Autumn is a great time for doing a garden makeover. The soil is still warm after the summer sun but also moist from the morning dew and more regular rain. The lingering sun and mild temperatures provide perfect growing conditions for encouraging roots to get established before the cooler months creep in.
I had a project to install some steps to improve the access from the front garden to the back. This provided the opportunity to overhaul an adjacent garden bed that hasn’t thrived – poor soil, lack of water (sitting under the eaves of the house) and baking hot in summer. I also needed a spot for some bearded iris rhizomes I’d been collecting and this raised garden seems the perfect spot.
So I dug out the flax, hebe and a Metrosideros Tahiti that had died of old age (that took a while, there were a lot of roots to remove that required the loppers!). Then I put the sprinkler on the soil for a couple of hours. The following day I dug it over and added compost. A visit to the garden centre was on the cards and I came away with punnets of creamy alyssum, white cosmos and three brilliant Echinacea (Coneflowers). Less than two hours later, the garden was planted.
Bearded irises are one of the joys of the Spring garden because of their flamboyant flowers, and I just love the smell. Each flower may only last a few days but the stems will produce multiple buds. Bearded irises grow from rhizomes which form into clumps. These can be divided to provide new plants. Use only rhizomes that are undamaged and have a healthy fan of leaves attached. The best time to plant them is early summer or no later than March to give them time to establish new roots before winter. They like a well drained site with at least half a day of sun. Prepare the soil with compost and a little lime. Plant the rhizomes - with their leaves cut back to an upside down "V" - so that the top of the rhizome is level with the surface of the soil and it is exposed to the sun. This helps to initiate next season's flowering. Firm the roots in well to anchor the plant.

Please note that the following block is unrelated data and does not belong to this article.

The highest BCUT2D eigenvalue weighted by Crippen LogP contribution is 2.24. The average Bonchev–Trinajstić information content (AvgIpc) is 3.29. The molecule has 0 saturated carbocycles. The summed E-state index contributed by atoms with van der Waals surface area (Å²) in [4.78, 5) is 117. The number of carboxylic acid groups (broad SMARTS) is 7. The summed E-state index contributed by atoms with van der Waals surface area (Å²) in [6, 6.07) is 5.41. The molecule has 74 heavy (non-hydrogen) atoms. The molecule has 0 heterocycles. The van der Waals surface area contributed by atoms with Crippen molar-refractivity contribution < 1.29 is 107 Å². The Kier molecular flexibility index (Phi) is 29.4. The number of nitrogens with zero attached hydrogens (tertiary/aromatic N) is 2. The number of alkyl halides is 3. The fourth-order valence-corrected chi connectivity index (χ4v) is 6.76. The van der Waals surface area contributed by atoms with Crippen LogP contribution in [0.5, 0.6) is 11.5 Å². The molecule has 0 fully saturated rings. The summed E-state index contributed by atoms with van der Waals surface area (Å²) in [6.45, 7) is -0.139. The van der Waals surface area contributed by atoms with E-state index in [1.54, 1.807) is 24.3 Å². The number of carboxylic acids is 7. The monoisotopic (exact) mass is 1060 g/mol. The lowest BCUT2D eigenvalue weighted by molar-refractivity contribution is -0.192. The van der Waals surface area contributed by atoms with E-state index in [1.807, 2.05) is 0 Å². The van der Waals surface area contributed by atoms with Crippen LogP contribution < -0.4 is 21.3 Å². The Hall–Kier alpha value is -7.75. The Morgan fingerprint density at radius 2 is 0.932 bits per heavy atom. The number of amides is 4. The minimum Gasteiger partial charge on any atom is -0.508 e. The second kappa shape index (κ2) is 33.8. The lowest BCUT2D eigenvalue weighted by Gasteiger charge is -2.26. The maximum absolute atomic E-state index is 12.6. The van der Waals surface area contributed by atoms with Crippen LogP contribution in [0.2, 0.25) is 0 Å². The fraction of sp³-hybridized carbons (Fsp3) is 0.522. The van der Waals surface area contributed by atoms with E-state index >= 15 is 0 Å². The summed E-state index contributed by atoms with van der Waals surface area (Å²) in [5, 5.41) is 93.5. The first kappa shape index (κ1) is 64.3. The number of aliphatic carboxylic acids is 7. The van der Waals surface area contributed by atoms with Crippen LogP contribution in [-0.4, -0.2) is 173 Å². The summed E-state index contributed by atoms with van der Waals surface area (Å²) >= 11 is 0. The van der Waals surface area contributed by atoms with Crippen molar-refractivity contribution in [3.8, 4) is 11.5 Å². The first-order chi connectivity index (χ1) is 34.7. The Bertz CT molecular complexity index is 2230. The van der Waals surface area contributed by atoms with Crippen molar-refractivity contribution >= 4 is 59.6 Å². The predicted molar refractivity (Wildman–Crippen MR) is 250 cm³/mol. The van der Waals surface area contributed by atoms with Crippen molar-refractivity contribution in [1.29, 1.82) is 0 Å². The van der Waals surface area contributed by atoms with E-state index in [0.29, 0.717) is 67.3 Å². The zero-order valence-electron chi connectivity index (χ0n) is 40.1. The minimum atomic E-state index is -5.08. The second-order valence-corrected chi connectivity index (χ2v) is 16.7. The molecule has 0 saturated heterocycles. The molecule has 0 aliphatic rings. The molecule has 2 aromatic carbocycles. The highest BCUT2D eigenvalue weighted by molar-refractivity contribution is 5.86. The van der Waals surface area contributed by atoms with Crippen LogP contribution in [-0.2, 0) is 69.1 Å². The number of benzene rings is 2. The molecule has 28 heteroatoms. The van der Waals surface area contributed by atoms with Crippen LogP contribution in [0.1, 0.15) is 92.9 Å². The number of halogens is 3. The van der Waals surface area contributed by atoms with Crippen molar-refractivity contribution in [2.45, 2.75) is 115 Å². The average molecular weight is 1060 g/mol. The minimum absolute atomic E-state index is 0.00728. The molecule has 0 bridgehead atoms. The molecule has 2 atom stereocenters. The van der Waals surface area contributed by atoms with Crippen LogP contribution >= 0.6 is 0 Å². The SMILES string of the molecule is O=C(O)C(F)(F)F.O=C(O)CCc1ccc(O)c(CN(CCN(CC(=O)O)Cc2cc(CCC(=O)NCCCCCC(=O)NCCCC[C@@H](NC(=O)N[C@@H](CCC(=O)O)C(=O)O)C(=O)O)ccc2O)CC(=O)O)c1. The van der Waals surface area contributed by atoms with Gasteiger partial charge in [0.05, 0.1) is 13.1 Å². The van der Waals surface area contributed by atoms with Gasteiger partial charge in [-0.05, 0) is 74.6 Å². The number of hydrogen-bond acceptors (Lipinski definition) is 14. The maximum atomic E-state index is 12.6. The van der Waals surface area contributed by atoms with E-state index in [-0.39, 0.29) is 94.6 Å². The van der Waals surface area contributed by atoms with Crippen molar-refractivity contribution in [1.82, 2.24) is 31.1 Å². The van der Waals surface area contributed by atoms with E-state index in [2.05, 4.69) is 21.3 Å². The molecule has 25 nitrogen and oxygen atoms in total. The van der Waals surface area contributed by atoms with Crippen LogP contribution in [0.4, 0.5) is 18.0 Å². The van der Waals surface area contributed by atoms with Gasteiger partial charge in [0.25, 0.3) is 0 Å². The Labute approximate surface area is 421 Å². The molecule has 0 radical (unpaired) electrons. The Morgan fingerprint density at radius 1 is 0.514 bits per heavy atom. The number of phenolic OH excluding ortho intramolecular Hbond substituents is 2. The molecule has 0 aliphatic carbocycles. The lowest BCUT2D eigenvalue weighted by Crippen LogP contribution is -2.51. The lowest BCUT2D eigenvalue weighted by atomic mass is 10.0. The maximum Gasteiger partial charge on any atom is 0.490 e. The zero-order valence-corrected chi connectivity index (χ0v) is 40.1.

Echinacea enjoy conditions similar to the irises, requiring good drainage and plenty of sun, but they can be very short lived if conditions aren’t to their liking. They dislike lots of moisture so after planting the three I purchased, they each got a good soak to settle them in and now they’ll rely on only the rain that falls (or doesn’t as the case may be). The raised bed they are planted in will hopefully enhance the drainage so they survive the winter.
The plants I purchased were a range called Cheyenne Spirit, winner of the 2013 All America Selections flower award. They feature beautiful single flowers in bright shades of purple, red, yellow and orange, and are loved by bees and butterflies. They must also be loved by something a little less desirable because only a few days after planting, the petals had been nibbled at around the edges. C'est la vie! My fervent wish is that this new garden bed is to their liking and they will thrive and delight me with a spectacular display of flowers next summer.
The finished garden
Coneflower 'Cheyenne Spirit'